I have an Bachelor's in Electrical and Computer Engineering from Cornell University. Courses taken include Circuit Analysis, Digital Design of Systems, Microelectronics, Computer Architecture, Signals and Systems, Telecommunications, Random Variables and Information Theory, Feedback Control Systems, Wireless Communications, and Microcontrollers.
I have tutored two of my sisters for the ISEE/SSAT examination, helping them score in the 85%+ percentile, qualifying them for entrance to the top boarding schools. I have deep experience in SAT tutoring, and have also taken the ISEE/SSAT exam as well, scoring perfect on the math section. Most problem solving strategies present on the SAT can also be used on the ISEE/SSAT exam, although the ISEE exam is easier. My other math qualifications and high test scores (perfect scores on the SAT, and SSAT math portions, and near perfect on the SAT II), as well as high scores on the high school math competitions exams (AHSME/AMC 12) allow me to effectively help students maximize their score on the ISEE and SSAT tests.
My experience includes working with many students in pre-algebra and elementary math topics at my local tutoring center. The most common trouble topics involve ratios, proportions, percents, a lack of good number sense (i.e. divisibility, prime factorization, GCF/LCM), and fluency with fractions and fraction simplifications. I have found that most students have been taught to avoid fractions and tend to overly rely on decimals and the long division algorithm taught in elementary and middle schools. This can work against them, because fractions are intimately tied to ratios and proportions and can make life much easier in algebra and higher math classes. Mastering fractions is also one of the best ways to improve one's mental math ability at an early age (i.e before high school), which is a very desirable skill to have in the real world. For highly motivated students seeking challenging material, I highly recommend the Pre-algebra curriculum book from the AOPS (Art of Problem Solving) website.
I have taught students trigonometry and pre-calculus at my local tutoring center. The most common topics of concern with students are trigonometry and vectors. Trigonometry is typically very confusing when first encountered and students will tend rely on memorization to get by in their courses. However, the trig functions are all connected to each other, and many trig identities also display similar patterns; seeing these connections helps cut down the memorization to a small subset of the original material. This liberates the students to focus on the concepts and work on applying trig to real life situations (i.e. rotation, periodic behavior, etc). Vectors are generally easier to understand than trig, but they are intimately tied to physics so I recommend students to have a basic understanding of mechanics before learning them.
I have taken various probability classes in my engineering college curriculum. I am fluent in combinations, permutations, geometric probability, basic combinatorial identities, random variables, conditional probability, recursion, and basic graph theory. I have implemented many of the above probability concepts in a discrete math setting in Python/Java programming environments. Some of the projects I have coded include poker hand calculators, shortest path graph search, and random walk simulations. These all made extensive use probability and combinatorics.
I have tutored students in programming languages in the past, including Python and Java. I have recently taken a full semester computer science course from MIT on the edX platform (Course 6.00x) which heavily focused on programming, all of it done in Python. I use Python regularly at work, writing scripting applications to help analyze large volumes of data. I am a computer programmer by profession, and have a bachelor's degree in Electrical and Computer Engineering (ECE) from Cornell University. I help develop software, and work with databases in the computer industry.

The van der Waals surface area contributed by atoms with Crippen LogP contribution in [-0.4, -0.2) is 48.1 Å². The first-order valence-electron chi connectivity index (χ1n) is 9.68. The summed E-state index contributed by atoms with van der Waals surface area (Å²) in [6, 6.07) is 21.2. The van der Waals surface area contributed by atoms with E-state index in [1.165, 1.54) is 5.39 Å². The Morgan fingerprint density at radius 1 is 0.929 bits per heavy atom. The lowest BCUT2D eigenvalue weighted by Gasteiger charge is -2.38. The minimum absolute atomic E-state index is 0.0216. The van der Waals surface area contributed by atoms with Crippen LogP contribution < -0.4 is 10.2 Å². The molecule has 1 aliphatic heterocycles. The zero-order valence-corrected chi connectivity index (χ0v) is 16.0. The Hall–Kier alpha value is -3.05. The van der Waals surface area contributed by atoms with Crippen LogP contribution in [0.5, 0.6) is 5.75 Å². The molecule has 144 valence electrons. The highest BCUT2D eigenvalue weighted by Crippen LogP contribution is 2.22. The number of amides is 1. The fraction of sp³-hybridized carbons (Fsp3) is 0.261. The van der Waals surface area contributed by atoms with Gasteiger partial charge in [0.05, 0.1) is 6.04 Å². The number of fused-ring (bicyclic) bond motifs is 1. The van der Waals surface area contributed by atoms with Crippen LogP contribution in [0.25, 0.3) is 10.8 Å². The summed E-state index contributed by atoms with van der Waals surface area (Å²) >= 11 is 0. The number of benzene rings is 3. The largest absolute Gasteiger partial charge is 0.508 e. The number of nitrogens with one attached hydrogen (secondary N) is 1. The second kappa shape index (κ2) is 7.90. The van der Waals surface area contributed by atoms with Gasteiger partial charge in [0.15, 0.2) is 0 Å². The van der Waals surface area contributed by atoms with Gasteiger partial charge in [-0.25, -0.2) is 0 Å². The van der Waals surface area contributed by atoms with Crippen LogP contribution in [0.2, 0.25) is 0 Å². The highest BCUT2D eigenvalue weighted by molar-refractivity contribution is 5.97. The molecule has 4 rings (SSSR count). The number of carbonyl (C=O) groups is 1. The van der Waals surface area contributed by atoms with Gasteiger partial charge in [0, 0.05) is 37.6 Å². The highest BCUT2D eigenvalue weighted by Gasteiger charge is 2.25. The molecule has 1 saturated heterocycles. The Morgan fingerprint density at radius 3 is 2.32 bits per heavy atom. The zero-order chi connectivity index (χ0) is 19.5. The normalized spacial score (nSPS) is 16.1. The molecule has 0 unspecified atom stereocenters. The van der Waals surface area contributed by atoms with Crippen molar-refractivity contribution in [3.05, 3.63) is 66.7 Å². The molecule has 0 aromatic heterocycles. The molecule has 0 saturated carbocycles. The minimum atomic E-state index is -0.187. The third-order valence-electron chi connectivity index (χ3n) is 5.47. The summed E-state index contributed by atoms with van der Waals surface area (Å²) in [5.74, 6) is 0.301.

I scored perfect 800 on the math portion of the SAT. I can teach the basics, as well as advanced problem solving strategies for those students seeking a high score on the test. Note, unlike other math classes, problem solving ability and pattern recognition is a must for getting a high score on this test, so it is critical to work on as many of the hard problems as possible in order to succeed on the SAT.
This timed test is required for entrance to most of the competitive boarding schools in the country. I scored a perfect 800 on the math portion, and I recently helped my sister obtain a high enough score for her to make it into a top 10 boarding school in the Northeast. Although this test is a lot easier than the SAT (it contains minimal algebra/geometry knowledge necessary to do well), a good problem solving ability is still a must, as many questions tend to appear in word problem format. Again, the ability to decode the questions and recognize patterns is key to obtaining a high score on this test, so it is very important to practice working as many of the hard problems as possible to maximize the chance of doing really well on the SSAT.
I have taught students trigonometry and pre-calculus at my local tutoring center. The most common topics of concern with students are trigonometry and vectors. Trigonometry is typically very confusing when first encountered and students will tend rely on memorization to get by in their courses. However, the trig functions are all connected to each other, and many trig identities also display similar patterns; seeing these connections helps cut down the memorization to a small subset of the original material. This liberates the students to focus on the concepts and work on applying trigonometry to real life situations (i.e. rotation, periodic behavior, etc).
I have worked with the Unix/Linux operating system for the last 10 years, from the basics of installing software, to writing complex maintenance scripts and monitoring software. My current software work environment is all Unix based. I am adept at writing Unix shell scripts for task automation, job scheduling and data parsing. I am able to effectively help tutor introductory Unix classes focusing on simple utilities and their syntax, as well as provide more advanced Unix instruction involving full scale shell scripts.
Great Tutor! — Cezar is such a great tutor! He tutored me for a college-level Python course for more than 10 sessions. Each time he was always prepared, answered every single one of my questions, and was very knowledgeable about Python. What is great about Cezar is not just his knowledge of Python, but his ability, and passion, to teach a student. He made it his priority that I understood the subject before movi ...